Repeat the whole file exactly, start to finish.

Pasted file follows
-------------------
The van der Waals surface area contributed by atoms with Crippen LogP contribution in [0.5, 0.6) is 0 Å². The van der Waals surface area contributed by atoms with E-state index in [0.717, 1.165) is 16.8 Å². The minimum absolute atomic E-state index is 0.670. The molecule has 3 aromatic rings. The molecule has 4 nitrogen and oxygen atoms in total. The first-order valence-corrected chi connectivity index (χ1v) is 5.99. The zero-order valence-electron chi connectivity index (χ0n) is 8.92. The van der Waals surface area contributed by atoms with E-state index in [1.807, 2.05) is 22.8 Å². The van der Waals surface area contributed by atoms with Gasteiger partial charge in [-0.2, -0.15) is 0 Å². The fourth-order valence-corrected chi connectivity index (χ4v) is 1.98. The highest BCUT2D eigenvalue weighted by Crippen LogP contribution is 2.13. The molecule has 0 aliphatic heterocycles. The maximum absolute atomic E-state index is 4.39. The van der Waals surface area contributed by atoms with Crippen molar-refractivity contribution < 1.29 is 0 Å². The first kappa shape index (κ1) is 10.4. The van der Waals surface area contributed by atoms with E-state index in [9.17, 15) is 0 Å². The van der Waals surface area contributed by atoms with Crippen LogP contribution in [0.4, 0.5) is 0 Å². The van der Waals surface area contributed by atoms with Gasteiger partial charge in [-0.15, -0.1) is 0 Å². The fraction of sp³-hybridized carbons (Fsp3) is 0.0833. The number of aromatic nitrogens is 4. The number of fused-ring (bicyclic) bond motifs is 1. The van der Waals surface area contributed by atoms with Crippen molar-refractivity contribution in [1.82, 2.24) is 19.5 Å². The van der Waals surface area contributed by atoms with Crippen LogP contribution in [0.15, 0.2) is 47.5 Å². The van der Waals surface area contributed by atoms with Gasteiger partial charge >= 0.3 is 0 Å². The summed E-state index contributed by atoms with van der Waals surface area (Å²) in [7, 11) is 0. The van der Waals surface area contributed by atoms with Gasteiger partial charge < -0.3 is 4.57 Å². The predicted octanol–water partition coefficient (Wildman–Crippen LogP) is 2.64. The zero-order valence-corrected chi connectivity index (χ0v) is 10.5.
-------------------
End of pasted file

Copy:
The van der Waals surface area contributed by atoms with Crippen LogP contribution in [0.5, 0.6) is 0 Å². The van der Waals surface area contributed by atoms with E-state index in [0.717, 1.165) is 16.8 Å². The minimum absolute atomic E-state index is 0.670. The molecule has 3 aromatic rings. The molecule has 4 nitrogen and oxygen atoms in total. The first-order valence-corrected chi connectivity index (χ1v) is 5.99. The zero-order valence-electron chi connectivity index (χ0n) is 8.92. The van der Waals surface area contributed by atoms with E-state index in [1.807, 2.05) is 22.8 Å². The van der Waals surface area contributed by atoms with Gasteiger partial charge in [-0.2, -0.15) is 0 Å². The fourth-order valence-corrected chi connectivity index (χ4v) is 1.98. The highest BCUT2D eigenvalue weighted by Crippen LogP contribution is 2.13. The molecule has 0 aliphatic heterocycles. The maximum absolute atomic E-state index is 4.39. The van der Waals surface area contributed by atoms with Crippen molar-refractivity contribution < 1.29 is 0 Å². The first kappa shape index (κ1) is 10.4. The van der Waals surface area contributed by atoms with E-state index in [9.17, 15) is 0 Å². The van der Waals surface area contributed by atoms with Crippen LogP contribution in [0.4, 0.5) is 0 Å². The van der Waals surface area contributed by atoms with Gasteiger partial charge in [-0.15, -0.1) is 0 Å². The fraction of sp³-hybridized carbons (Fsp3) is 0.0833. The number of aromatic nitrogens is 4. The number of fused-ring (bicyclic) bond motifs is 1. The van der Waals surface area contributed by atoms with Crippen molar-refractivity contribution in [1.82, 2.24) is 19.5 Å². The van der Waals surface area contributed by atoms with Crippen LogP contribution in [0.15, 0.2) is 47.5 Å². The van der Waals surface area contributed by atoms with Gasteiger partial charge >= 0.3 is 0 Å². The summed E-state index contributed by atoms with van der Waals surface area (Å²) in [7, 11) is 0. The van der Waals surface area contributed by atoms with Gasteiger partial charge < -0.3 is 4.57 Å². The predicted octanol–water partition coefficient (Wildman–Crippen LogP) is 2.64. The zero-order valence-corrected chi connectivity index (χ0v) is 10.5.